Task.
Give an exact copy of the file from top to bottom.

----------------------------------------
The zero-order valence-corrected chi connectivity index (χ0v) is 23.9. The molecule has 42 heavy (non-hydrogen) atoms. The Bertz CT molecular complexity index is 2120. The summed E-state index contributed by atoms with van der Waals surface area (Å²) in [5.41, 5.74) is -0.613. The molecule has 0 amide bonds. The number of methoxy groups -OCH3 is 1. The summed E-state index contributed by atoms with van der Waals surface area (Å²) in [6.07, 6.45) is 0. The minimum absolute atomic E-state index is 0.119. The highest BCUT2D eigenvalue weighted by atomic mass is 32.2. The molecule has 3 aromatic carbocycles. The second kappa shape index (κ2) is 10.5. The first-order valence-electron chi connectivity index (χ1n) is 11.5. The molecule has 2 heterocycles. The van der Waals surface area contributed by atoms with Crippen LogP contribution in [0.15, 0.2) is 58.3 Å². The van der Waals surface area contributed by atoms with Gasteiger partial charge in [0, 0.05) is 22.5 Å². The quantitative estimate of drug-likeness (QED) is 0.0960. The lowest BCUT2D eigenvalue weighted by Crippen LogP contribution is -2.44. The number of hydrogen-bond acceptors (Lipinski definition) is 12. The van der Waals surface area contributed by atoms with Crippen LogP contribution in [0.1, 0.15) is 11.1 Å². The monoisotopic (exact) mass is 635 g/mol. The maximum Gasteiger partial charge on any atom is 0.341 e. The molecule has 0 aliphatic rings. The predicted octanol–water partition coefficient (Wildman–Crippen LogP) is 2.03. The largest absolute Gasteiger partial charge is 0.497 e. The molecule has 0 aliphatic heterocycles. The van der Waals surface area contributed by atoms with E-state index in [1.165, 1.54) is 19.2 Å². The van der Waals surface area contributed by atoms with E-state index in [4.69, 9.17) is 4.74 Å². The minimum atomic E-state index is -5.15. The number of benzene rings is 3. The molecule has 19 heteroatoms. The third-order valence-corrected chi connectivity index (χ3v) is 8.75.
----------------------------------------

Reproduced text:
The zero-order valence-corrected chi connectivity index (χ0v) is 23.9. The molecule has 42 heavy (non-hydrogen) atoms. The Bertz CT molecular complexity index is 2120. The summed E-state index contributed by atoms with van der Waals surface area (Å²) in [5.41, 5.74) is -0.613. The molecule has 0 amide bonds. The number of methoxy groups -OCH3 is 1. The summed E-state index contributed by atoms with van der Waals surface area (Å²) in [6.07, 6.45) is 0. The minimum absolute atomic E-state index is 0.119. The highest BCUT2D eigenvalue weighted by atomic mass is 32.2. The molecule has 3 aromatic carbocycles. The second kappa shape index (κ2) is 10.5. The first-order valence-electron chi connectivity index (χ1n) is 11.5. The molecule has 2 heterocycles. The van der Waals surface area contributed by atoms with Crippen LogP contribution in [0.15, 0.2) is 58.3 Å². The van der Waals surface area contributed by atoms with Gasteiger partial charge in [0, 0.05) is 22.5 Å². The quantitative estimate of drug-likeness (QED) is 0.0960. The lowest BCUT2D eigenvalue weighted by Crippen LogP contribution is -2.44. The number of hydrogen-bond acceptors (Lipinski definition) is 12. The van der Waals surface area contributed by atoms with Crippen LogP contribution in [0.1, 0.15) is 11.1 Å². The monoisotopic (exact) mass is 635 g/mol. The maximum Gasteiger partial charge on any atom is 0.341 e. The molecule has 0 aliphatic rings. The predicted octanol–water partition coefficient (Wildman–Crippen LogP) is 2.03. The largest absolute Gasteiger partial charge is 0.497 e. The molecule has 0 aliphatic heterocycles. The van der Waals surface area contributed by atoms with E-state index in [1.165, 1.54) is 19.2 Å². The van der Waals surface area contributed by atoms with E-state index in [4.69, 9.17) is 4.74 Å². The minimum atomic E-state index is -5.15. The number of benzene rings is 3. The molecule has 19 heteroatoms. The third-order valence-corrected chi connectivity index (χ3v) is 8.75.